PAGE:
[CentOS] Best backup software for linux

Mark Schoonover schoon at amgt.com
Mon Nov 6 22:54:14 UTC 2006

Les Mikesell wrote:
> On Mon, 2006-11-06 at 18:42 +0000, Peter Crighton wrote:
>> You wrote "Hardlinks are key to this backup strategy. Using cp -al
>> creates hardlinks to files, and this simple command is what does all
>> the heavy lifting for daily and weekly backups. Wikipedia has a very
>> good explanation on how hardlinks work. In a nutshell, when there's a
>> hardlink pointing to a file from the hourly directory, to a file in
>> the current directory, and that current file gets deleted, all the
>> links that point to that now deleted current file gets the file data
>> 'pushed' back towards all the links. I'll have to think how to
>> explain this better." 
>> Do you mean that the hourly files are written when created, the
>> hardlink for the daily doesn't actually copy the file (simply makes a
>> link), but if the file is set to be deleted from it's location
>> (because it's gone from the server) then it is actually moved so that
>> it still exists in the daily backup  but is removed from the hourly?
>> --
> Think of all directory entries as links.  The real entries that
> map disk space to files are inodes and links are names pointing
> to the inodes.  There can be any number - including 0 - of links
> to an inode.  The space is not released for re-use until the
> link count goes to 0 and no process has the file open.  So hardlinks
> are just multiple names pointing to the same data, and the data
> doesn't go away until the last name is removed.  

You did much better explaining what's going on with hardlinks than I did.
I'm going to have to rewrite that part of the blog a few times before it
reads better. I can picture it all in my head, but describing how it works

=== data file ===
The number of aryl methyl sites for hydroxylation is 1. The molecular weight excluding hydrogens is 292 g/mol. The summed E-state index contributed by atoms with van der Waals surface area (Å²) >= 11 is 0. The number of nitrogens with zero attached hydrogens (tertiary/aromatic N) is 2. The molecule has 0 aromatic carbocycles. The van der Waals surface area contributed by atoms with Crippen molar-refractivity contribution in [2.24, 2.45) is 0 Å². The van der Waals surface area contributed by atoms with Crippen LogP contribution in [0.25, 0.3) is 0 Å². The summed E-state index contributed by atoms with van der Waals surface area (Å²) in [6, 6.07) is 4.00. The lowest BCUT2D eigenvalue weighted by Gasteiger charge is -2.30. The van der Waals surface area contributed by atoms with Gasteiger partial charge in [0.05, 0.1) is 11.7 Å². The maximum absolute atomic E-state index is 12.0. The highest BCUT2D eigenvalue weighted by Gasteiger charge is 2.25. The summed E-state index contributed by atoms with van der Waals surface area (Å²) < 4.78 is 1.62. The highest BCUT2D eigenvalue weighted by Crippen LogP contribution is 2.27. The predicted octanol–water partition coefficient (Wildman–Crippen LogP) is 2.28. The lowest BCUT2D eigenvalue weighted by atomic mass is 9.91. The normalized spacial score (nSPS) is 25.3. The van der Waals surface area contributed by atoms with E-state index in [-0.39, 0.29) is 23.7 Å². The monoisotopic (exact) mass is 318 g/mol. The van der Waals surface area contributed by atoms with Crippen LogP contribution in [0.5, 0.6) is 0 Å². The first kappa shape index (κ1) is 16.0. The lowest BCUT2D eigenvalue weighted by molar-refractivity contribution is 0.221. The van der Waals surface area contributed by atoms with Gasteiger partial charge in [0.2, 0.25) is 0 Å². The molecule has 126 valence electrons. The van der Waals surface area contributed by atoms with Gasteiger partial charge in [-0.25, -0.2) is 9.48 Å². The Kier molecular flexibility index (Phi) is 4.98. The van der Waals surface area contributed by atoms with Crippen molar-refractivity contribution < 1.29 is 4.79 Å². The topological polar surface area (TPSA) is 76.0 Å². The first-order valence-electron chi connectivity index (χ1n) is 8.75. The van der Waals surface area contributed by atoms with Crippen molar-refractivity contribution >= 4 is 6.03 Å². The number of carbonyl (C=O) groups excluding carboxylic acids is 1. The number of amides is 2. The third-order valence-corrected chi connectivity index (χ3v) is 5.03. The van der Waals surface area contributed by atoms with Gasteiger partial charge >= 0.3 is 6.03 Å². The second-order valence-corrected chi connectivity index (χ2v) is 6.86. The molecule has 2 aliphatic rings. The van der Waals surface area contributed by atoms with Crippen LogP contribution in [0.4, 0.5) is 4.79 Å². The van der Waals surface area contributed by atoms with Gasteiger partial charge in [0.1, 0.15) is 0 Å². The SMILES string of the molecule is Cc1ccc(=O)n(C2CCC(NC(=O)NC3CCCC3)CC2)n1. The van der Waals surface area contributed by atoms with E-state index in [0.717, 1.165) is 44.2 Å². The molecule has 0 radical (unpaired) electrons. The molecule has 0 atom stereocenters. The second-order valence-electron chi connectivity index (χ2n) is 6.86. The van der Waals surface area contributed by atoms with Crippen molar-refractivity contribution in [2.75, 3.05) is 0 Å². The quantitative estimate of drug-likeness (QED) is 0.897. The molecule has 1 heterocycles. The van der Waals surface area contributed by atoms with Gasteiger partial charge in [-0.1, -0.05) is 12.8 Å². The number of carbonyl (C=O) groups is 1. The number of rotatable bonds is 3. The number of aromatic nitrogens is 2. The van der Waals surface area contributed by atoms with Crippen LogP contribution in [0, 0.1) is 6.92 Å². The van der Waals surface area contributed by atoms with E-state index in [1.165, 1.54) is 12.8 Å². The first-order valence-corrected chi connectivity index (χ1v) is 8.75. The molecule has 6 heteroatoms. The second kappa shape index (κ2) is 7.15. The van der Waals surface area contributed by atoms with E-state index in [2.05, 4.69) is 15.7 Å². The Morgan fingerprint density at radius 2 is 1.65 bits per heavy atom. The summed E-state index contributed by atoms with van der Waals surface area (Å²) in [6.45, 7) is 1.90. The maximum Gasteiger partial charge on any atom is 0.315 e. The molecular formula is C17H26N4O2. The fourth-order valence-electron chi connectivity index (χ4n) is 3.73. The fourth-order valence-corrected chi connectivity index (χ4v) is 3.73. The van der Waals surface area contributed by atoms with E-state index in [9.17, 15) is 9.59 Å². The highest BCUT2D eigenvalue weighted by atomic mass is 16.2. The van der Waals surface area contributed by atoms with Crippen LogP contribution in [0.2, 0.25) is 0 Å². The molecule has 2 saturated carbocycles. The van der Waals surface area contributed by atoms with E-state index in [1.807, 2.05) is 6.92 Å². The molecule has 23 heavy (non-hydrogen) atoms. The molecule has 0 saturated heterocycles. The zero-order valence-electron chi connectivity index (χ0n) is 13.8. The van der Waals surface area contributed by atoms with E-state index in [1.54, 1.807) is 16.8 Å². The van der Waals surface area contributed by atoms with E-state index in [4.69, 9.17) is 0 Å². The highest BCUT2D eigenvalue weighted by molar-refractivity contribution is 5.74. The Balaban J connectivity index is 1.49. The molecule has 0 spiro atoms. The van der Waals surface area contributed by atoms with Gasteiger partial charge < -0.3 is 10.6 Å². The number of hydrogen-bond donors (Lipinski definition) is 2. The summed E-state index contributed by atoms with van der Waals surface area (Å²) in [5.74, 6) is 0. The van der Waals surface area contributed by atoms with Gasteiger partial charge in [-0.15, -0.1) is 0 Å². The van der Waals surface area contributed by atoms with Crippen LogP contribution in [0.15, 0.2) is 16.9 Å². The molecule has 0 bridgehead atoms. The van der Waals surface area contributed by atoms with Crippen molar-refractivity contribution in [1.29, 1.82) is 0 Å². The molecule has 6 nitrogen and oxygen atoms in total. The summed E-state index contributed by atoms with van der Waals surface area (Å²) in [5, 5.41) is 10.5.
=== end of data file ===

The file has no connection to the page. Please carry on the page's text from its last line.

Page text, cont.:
is another.

>Note that this only works as a backup if the original filename is removed.
If it
>is overwritten or truncated instead, all links now point to the changed

This is true if you're doing it with only filesystem tools, but this system
is using rsync. What's happening is the cp -al occurs first making hardlinks
that point to an hourly directory into the current directory, then rsync is
run to update current. Because rsync will create a new temp file when any
file changes, the original is deleted with it's data 'pushed' to any
hardlinks pointing at the original file. Rsync then renames the temp file
the original file name that has changed, therefore assuring that any
hardlinks will always have the previous copy of any changed files. With
rsync running in --delete mode, any files from the source server that get
deleted, will get deleted out of current in the backup server, causing this
cascade of hardlinks to get updated with the deleted files data. That's how
this system can create incremental backups of only changed data, but with
hardlinks, it looks like full backups are made each and every time. Really
saves disk space, that's for sure!

Hope this clears things up...


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